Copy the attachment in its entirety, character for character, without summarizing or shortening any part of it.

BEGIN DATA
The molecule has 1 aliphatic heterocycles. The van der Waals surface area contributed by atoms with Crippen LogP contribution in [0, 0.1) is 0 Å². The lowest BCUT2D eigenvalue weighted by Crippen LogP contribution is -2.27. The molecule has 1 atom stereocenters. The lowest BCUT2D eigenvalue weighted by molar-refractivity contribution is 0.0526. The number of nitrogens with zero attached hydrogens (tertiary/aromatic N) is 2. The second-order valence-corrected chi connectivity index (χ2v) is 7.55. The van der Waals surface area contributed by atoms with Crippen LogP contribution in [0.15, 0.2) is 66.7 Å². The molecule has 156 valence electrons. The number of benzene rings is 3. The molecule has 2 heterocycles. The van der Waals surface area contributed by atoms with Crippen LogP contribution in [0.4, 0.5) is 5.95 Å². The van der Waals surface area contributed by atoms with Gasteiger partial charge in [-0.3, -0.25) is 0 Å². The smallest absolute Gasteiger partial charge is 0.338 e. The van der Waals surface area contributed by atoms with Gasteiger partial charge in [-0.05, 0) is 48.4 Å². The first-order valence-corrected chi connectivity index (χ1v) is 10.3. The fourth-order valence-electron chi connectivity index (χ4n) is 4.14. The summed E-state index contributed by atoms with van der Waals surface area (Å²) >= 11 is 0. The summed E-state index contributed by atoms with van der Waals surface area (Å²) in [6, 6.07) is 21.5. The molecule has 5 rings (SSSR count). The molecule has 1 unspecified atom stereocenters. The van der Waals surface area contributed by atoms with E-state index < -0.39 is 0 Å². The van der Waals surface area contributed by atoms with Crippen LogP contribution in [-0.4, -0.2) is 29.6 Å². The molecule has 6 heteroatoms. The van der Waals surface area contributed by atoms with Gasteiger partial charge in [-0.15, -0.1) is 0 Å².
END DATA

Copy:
The molecule has 1 aliphatic heterocycles. The van der Waals surface area contributed by atoms with Crippen LogP contribution in [0, 0.1) is 0 Å². The lowest BCUT2D eigenvalue weighted by Crippen LogP contribution is -2.27. The molecule has 1 atom stereocenters. The lowest BCUT2D eigenvalue weighted by molar-refractivity contribution is 0.0526. The number of nitrogens with zero attached hydrogens (tertiary/aromatic N) is 2. The second-order valence-corrected chi connectivity index (χ2v) is 7.55. The van der Waals surface area contributed by atoms with Crippen LogP contribution in [0.15, 0.2) is 66.7 Å². The molecule has 156 valence electrons. The number of benzene rings is 3. The molecule has 2 heterocycles. The van der Waals surface area contributed by atoms with Crippen LogP contribution in [0.4, 0.5) is 5.95 Å². The van der Waals surface area contributed by atoms with Gasteiger partial charge in [-0.3, -0.25) is 0 Å². The smallest absolute Gasteiger partial charge is 0.338 e. The van der Waals surface area contributed by atoms with Gasteiger partial charge in [-0.05, 0) is 48.4 Å². The first-order valence-corrected chi connectivity index (χ1v) is 10.3. The fourth-order valence-electron chi connectivity index (χ4n) is 4.14. The summed E-state index contributed by atoms with van der Waals surface area (Å²) >= 11 is 0. The summed E-state index contributed by atoms with van der Waals surface area (Å²) in [6, 6.07) is 21.5. The molecule has 5 rings (SSSR count). The molecule has 1 unspecified atom stereocenters. The van der Waals surface area contributed by atoms with E-state index < -0.39 is 0 Å². The van der Waals surface area contributed by atoms with Crippen LogP contribution in [-0.4, -0.2) is 29.6 Å². The molecule has 6 heteroatoms. The van der Waals surface area contributed by atoms with Gasteiger partial charge in [-0.15, -0.1) is 0 Å².